The digital edition of DON’T CALL ME URBAN! The Time of Grime adds short films, audio commentaries, music from a new wave of grime producers and updated photographs of legendary emcees to the printed edition of the book that hit no.1 in pop-culture on amazon.com upon its release in 2011. Amongst the topics covered by the new video material are the controversy of the 2012 Olympics in a deprived area of east London, seen through the life of Chronik, a veteran grime emcee, and the youth riots that hit the city the previous year. In the audio clips, a 'retired' emcee and gangster dwells on the rise of gun culture in London’s Caribbean community, a young musician reflects on giving birth as a teenager in jail, and God’s Gift - one of the pioneers of grime - speaks about the early days of the movement and its evolution.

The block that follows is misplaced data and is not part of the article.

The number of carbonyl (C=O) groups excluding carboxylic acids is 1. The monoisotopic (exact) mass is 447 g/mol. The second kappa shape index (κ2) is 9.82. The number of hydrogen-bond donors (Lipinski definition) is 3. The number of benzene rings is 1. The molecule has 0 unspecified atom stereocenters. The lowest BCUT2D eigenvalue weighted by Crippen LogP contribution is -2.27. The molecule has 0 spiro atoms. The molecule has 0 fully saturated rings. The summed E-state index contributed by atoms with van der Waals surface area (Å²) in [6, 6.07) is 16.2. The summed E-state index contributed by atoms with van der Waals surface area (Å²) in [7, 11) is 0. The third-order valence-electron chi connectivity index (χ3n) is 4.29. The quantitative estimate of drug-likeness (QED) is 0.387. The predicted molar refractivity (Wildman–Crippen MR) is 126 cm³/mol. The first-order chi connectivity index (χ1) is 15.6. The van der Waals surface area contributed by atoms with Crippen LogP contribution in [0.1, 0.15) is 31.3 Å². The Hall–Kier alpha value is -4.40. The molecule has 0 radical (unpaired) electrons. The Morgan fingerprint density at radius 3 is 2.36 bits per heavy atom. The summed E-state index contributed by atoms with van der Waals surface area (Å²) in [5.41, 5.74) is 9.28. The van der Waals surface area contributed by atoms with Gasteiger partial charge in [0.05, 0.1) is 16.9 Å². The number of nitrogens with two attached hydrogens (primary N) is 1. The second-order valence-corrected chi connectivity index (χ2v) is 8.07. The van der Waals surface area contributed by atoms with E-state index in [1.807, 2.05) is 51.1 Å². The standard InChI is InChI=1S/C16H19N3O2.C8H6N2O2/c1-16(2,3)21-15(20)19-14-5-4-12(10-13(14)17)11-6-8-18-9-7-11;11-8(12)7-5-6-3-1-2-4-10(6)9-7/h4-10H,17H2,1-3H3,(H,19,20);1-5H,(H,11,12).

Grime, an angst-ridden and confrontational sound, has been the most significant and controversial musical expression to emerge from the UK since punk. Essentially an authentic response to hip hop, it conveyed the hopes and frustrations of an apolitical generation locked into London’s decaying housing estates. A mix of portraiture, social documentary, architectural photography and now videography, DON’T CALL ME URBAN! chronicles the conditions that spawned the genre, highlighting the discrepancy between perceptions of black culture as 'cool' and the often harsh reality of being born on a London council estate, where many black youths reject the 'urban' label that has been imposed on them by commerce and the media. The book takes us through the raw environment from which the 'urban' stars of UK pop music - such as Dizzee Rascal, Wiley and Tinchy Stryder - emerged, and introduces many other hopefuls stranded in bedroom studios hidden amongst concrete blocks. 'The Time of Grime' is an era when 'clashing' and postcode warfare emerge, when young lives fall victim to absurdly trivial disputes, when rampant material aspiration collides with grim social reality. DON’T CALL ME URBAN! is both a record of an important chapter of UK music history and a penetrating social document of an era in which London’s inner-city youth has veered out of control.